Watch this video to learn more about birds in the cemeteries:

Learn more about our bird film stars

Meet the crochet birds made by artist Emily Doyle and compare them to illustrations by RSPB.


Redwings are members of the thrush family and migrate to the UK in the winter. They don’t usually visit gardens except in cold snowy weather, preferring to feed in open spaces like fields and along hedgerows. They eat berries and worms.

Length: 21cm
Wingspan: 34cm
Weight: 63g
Average lifespan: 2 years
When to see – September to April

redwing photo

Wood Pigeon

The largest and most common pigeon in the UK, it has a cooing call and makes a loud clatter with its wings when it flies away- you might be able to spot white patches on its wings when it flies. Wood pigeons live in the countryside and also in towns and cities, where they can be quite tame. They eat crops including cabbages, sprouts, peas and grain. They also eat buds, shoots, seeds, nuts and berries.

Length: 42cm
Wingspan: 78cm
Weight: 450g
Average lifespan: 3 years
When to see: All year round


Long Tailed Tit

Long tailed tits are easy to recognise because they have small and round with tails longer than their bodies. They are usually found in small excitable flocks of about 20 birds. Like other tits, they like to live in trees and bushes in woods and hedgerows. They usually eat insects, but sometimes eat seeds in Autumn and Winter.

Length: 14cm
Wingspan: 18cm
Weight: 9g
Average lifespan: 2 years
When to see: All year round

long tailed tit photo


Linnets are members of the finch family. Males have crimson foreheads and breasts, but females are more brown. They have a melodious song and often twitter as they fly. They may be seen in large flocks during the winter and eat seeds and insects. Since the 1970s their population in the UK has declined by 57%.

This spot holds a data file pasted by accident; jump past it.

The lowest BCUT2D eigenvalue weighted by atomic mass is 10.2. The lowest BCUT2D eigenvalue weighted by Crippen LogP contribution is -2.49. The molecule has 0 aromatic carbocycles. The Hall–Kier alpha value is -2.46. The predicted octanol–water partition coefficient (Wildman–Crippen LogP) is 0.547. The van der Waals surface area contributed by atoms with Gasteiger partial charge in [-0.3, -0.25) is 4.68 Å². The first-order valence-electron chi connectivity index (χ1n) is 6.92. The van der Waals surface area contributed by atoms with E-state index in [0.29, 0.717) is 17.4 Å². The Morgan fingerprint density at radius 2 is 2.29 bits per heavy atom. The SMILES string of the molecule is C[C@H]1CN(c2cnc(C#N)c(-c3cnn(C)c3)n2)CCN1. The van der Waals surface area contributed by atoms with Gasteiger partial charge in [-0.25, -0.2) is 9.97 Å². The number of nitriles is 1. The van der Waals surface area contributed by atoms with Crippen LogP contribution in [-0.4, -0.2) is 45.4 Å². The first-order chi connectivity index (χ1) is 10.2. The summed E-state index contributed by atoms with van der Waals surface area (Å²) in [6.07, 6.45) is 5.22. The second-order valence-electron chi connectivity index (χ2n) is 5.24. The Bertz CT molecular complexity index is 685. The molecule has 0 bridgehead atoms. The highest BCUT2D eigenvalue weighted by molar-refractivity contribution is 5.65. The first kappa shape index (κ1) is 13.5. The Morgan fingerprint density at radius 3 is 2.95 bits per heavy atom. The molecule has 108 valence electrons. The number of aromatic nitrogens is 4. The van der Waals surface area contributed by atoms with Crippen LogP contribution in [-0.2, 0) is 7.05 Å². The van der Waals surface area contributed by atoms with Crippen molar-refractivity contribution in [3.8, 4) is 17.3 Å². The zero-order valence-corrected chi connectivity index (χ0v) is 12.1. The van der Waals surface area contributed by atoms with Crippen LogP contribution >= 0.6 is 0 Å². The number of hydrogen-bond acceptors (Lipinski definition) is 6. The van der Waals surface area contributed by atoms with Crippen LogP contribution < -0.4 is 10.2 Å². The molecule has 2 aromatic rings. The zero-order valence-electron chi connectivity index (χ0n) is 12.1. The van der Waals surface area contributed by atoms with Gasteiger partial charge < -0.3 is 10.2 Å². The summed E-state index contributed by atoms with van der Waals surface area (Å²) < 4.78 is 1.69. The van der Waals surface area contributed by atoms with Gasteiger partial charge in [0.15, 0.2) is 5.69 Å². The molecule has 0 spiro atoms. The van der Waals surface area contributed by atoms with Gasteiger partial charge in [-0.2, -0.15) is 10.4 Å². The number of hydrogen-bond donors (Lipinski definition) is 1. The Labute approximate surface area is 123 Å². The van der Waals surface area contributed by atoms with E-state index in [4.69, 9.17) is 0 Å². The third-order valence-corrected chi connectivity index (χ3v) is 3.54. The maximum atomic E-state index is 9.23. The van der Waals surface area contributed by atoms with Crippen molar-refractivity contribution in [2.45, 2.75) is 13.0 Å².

Length: 14cm
Wingspan: 24cm
Weight: 19g
Average lifespan: 2 years
When to see: All year round

common linnet photo

Blue Tit

Blue tits are very colourful and easy to recognise with their blue, yellow, white and green feathers. They eat insects, caterpillars, nuts and seeds and in winter family flocks join up with other tits to search for food. Blue tits are frequent visitors to gardens and can often be seen on bird feeders.

Length: 12cm
Wingspan: 18cm
Weight: 11g
Average lifespan: 3 years
When to see: All year round


Black Redstart

Named after the grey/black plumage and red tails of male birds (juveniles and females are paler in colour) these small birds are adapted to live at the heart of industrial and urban centres but are now becoming extremely rare with only 100 breeding pairs in the UK. They eat insects, spiders, worms, berries and seeds.

Length: 14cm
Wingspan: 22cm
Weight: 15g
Average lifespan: 2 years

black redstart photo

Suggested activities

In the classroom

Make a top trumps game with all your favourite birds and play with your friends.
We have given you the stats for our film star birds here but you can look them up for other birds which you might have seen in the cemeteries e.g. robin, magpie, crow, blackbird, chiff chaff, wren, sparrow. You can find their stats online e.g. The Wildlife Trust website or in a book. Download Top Trumps template PDF.

Make pinecone bird feeders to hang in the playground, your garden or a local green space like the cemeteries.

In the cemeteries

Go birdwatching, make a note of any birds you spot (you can describe them, take a photo or draw a picture if you don’t know the species name), where you see them and what they are doing. Download the go bird watching sheet.

You can compare your records with others in your group to see how many different birds you spotted. Now is a good time to look up any birds you didn’t know online or in a book.

Be quiet and listen, can you hear any birds singing? Spring is the best time to hear lots of different birds. You can practice listening to common birdsongs here to learn the difference between them:

You can be citizen scientists and upload your records to the iNaturalist app, or EcoRecord website to help build a picture of the wildlife living in your area.

Jewellery Quarter Cemeteries Project


This project is possible because of funding from: